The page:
CONTINENTAL PHILOSOPHY eJOURNAL
Nietzsche views the Western philosophical tradition as organized around a conception of philosophy deriving from Socrates. According to this (loosely) Socratic philosophical canon: (1) Philosophy, as the “love of wisdom,” aims for knowledge of timeless and non-empirical truths, including truths about the good and the right; (2) Knowledge of the truth is the overriding value in philosophy and is also essential for living well; and (3) Philosophical knowledge is acquired through the exercise of reason, understood as a faculty that can operate independently, in whole or in part, of a posteriori evidence. This paper explores Nietzsche's reasons for rejecting this conception of philosophy on each count, especially as developed in his book, Twilight of the Idols. Nietzsche's replacement of metaphysical speculation with psychological diagnosis is compared to Carnap's own critique of metaphysics, and helps explain Carnap's high appraisal of Nietzsche compared to other major figures in post-Kantian German philosophy. Nietzsche's rejection of the traditional philosophical canon is contrasted with that of other critics of the tradition, including Marx, Quine, Heidegger, and Wittgenstein. The reaction against naturalism in recent Anglophone philosophy is offered, finally, as a case study in support of Nietzsche's skepticism about the philosophical canon.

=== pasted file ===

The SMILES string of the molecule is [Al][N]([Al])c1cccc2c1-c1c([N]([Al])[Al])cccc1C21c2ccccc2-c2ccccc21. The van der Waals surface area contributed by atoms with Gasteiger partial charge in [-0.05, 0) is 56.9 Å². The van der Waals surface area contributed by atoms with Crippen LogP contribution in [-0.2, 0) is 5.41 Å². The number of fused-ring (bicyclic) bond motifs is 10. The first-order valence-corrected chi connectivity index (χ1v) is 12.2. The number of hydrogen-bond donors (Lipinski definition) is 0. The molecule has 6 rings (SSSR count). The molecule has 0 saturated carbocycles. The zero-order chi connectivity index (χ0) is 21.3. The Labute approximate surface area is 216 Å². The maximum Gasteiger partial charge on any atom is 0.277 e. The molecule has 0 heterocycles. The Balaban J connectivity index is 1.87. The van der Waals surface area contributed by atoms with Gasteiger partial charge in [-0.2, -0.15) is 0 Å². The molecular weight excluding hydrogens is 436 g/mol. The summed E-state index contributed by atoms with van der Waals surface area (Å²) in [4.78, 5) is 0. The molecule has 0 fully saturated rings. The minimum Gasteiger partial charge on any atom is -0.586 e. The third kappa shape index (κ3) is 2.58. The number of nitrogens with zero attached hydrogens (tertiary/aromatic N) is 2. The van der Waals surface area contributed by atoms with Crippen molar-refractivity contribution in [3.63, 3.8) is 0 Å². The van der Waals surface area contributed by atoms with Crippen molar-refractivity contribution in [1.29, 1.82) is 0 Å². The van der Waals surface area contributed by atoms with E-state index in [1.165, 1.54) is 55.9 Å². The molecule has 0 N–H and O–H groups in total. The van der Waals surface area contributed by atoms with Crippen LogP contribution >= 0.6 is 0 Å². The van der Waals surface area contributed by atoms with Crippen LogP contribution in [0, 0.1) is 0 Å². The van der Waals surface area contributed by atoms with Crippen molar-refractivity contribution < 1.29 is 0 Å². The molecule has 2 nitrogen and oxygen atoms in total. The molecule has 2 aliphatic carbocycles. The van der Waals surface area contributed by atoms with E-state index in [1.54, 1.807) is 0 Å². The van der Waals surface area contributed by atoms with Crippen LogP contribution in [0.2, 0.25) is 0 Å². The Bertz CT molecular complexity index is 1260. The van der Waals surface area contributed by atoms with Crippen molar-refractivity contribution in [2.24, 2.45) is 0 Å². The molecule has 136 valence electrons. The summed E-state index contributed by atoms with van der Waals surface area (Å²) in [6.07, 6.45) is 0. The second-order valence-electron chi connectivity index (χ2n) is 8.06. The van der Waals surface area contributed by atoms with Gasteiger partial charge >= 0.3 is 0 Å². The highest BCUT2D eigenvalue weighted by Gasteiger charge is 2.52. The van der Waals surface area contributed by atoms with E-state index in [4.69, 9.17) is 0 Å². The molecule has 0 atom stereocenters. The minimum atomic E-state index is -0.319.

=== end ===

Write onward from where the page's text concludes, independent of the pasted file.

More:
In "The Human Story: A New History of Mankind's Evolution" (2004) the evolutionary psychologist Robin Dunbar speculates on the development of some mental abilities exclusive to humans as they evolved from pre-human species. His account somewhat limits the role of language, and the main emphasis falls on another phenomenon associated to humanization: the development of so-called Theory of Mind, a term current in contemporary evolutionary psychology which covers some of the ground of what is called intersubjectivity in phenomenological philosophical traditions. In this paper I will argue that the theory of Theory of Mind needs further refining, and further dialogue with relevant disciplines of the humanities, in order to take into account the complex semiotics of human experience and communication.